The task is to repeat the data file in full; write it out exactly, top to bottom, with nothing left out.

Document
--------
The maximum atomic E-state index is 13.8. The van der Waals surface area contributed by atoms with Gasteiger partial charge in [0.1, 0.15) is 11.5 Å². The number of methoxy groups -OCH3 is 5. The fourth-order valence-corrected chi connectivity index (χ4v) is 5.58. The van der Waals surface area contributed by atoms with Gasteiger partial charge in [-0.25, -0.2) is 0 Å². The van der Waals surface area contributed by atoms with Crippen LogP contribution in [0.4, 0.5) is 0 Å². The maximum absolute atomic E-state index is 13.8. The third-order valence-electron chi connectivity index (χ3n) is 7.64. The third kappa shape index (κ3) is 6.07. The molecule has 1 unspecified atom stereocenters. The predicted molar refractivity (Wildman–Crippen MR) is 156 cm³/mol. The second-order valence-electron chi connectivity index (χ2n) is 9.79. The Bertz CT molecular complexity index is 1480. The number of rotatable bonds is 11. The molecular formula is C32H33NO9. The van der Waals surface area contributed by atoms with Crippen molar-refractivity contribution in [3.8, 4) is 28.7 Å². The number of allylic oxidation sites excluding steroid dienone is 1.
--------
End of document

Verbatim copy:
The maximum atomic E-state index is 13.8. The van der Waals surface area contributed by atoms with Gasteiger partial charge in [0.1, 0.15) is 11.5 Å². The number of methoxy groups -OCH3 is 5. The fourth-order valence-corrected chi connectivity index (χ4v) is 5.58. The van der Waals surface area contributed by atoms with Gasteiger partial charge in [-0.25, -0.2) is 0 Å². The van der Waals surface area contributed by atoms with Crippen LogP contribution in [0.4, 0.5) is 0 Å². The maximum absolute atomic E-state index is 13.8. The third-order valence-electron chi connectivity index (χ3n) is 7.64. The third kappa shape index (κ3) is 6.07. The molecule has 1 unspecified atom stereocenters. The predicted molar refractivity (Wildman–Crippen MR) is 156 cm³/mol. The second-order valence-electron chi connectivity index (χ2n) is 9.79. The Bertz CT molecular complexity index is 1480. The number of rotatable bonds is 11. The molecular formula is C32H33NO9. The van der Waals surface area contributed by atoms with Crippen molar-refractivity contribution in [3.8, 4) is 28.7 Å². The number of allylic oxidation sites excluding steroid dienone is 1.